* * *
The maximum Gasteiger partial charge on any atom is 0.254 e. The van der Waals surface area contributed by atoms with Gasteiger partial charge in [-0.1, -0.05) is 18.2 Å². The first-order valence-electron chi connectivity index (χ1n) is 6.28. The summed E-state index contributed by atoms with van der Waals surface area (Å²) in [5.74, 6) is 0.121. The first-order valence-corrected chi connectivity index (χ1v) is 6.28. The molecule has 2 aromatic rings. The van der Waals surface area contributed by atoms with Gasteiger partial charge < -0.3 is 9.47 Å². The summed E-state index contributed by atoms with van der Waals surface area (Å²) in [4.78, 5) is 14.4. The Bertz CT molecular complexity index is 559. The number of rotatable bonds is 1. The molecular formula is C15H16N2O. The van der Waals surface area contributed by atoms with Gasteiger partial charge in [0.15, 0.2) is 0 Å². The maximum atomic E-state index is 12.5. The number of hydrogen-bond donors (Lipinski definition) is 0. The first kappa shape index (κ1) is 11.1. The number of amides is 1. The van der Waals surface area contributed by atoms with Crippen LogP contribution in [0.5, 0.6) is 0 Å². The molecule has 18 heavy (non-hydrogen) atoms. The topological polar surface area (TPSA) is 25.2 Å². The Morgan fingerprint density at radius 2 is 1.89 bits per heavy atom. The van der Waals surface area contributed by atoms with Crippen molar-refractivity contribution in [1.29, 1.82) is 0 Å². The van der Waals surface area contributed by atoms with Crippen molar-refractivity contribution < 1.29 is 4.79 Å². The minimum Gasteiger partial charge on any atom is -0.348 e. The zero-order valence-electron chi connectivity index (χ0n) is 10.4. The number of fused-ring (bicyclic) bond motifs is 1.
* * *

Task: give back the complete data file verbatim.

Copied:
The maximum Gasteiger partial charge on any atom is 0.254 e. The van der Waals surface area contributed by atoms with Gasteiger partial charge in [-0.1, -0.05) is 18.2 Å². The first-order valence-electron chi connectivity index (χ1n) is 6.28. The summed E-state index contributed by atoms with van der Waals surface area (Å²) in [5.74, 6) is 0.121. The first-order valence-corrected chi connectivity index (χ1v) is 6.28. The molecule has 2 aromatic rings. The van der Waals surface area contributed by atoms with Gasteiger partial charge < -0.3 is 9.47 Å². The summed E-state index contributed by atoms with van der Waals surface area (Å²) in [4.78, 5) is 14.4. The Bertz CT molecular complexity index is 559. The number of rotatable bonds is 1. The molecular formula is C15H16N2O. The van der Waals surface area contributed by atoms with Gasteiger partial charge in [0.15, 0.2) is 0 Å². The maximum atomic E-state index is 12.5. The number of hydrogen-bond donors (Lipinski definition) is 0. The first kappa shape index (κ1) is 11.1. The number of amides is 1. The van der Waals surface area contributed by atoms with Crippen LogP contribution in [0.5, 0.6) is 0 Å². The molecule has 18 heavy (non-hydrogen) atoms. The topological polar surface area (TPSA) is 25.2 Å². The Morgan fingerprint density at radius 2 is 1.89 bits per heavy atom. The van der Waals surface area contributed by atoms with Crippen molar-refractivity contribution in [1.29, 1.82) is 0 Å². The van der Waals surface area contributed by atoms with Crippen molar-refractivity contribution < 1.29 is 4.79 Å². The minimum Gasteiger partial charge on any atom is -0.348 e. The zero-order valence-electron chi connectivity index (χ0n) is 10.4. The number of fused-ring (bicyclic) bond motifs is 1.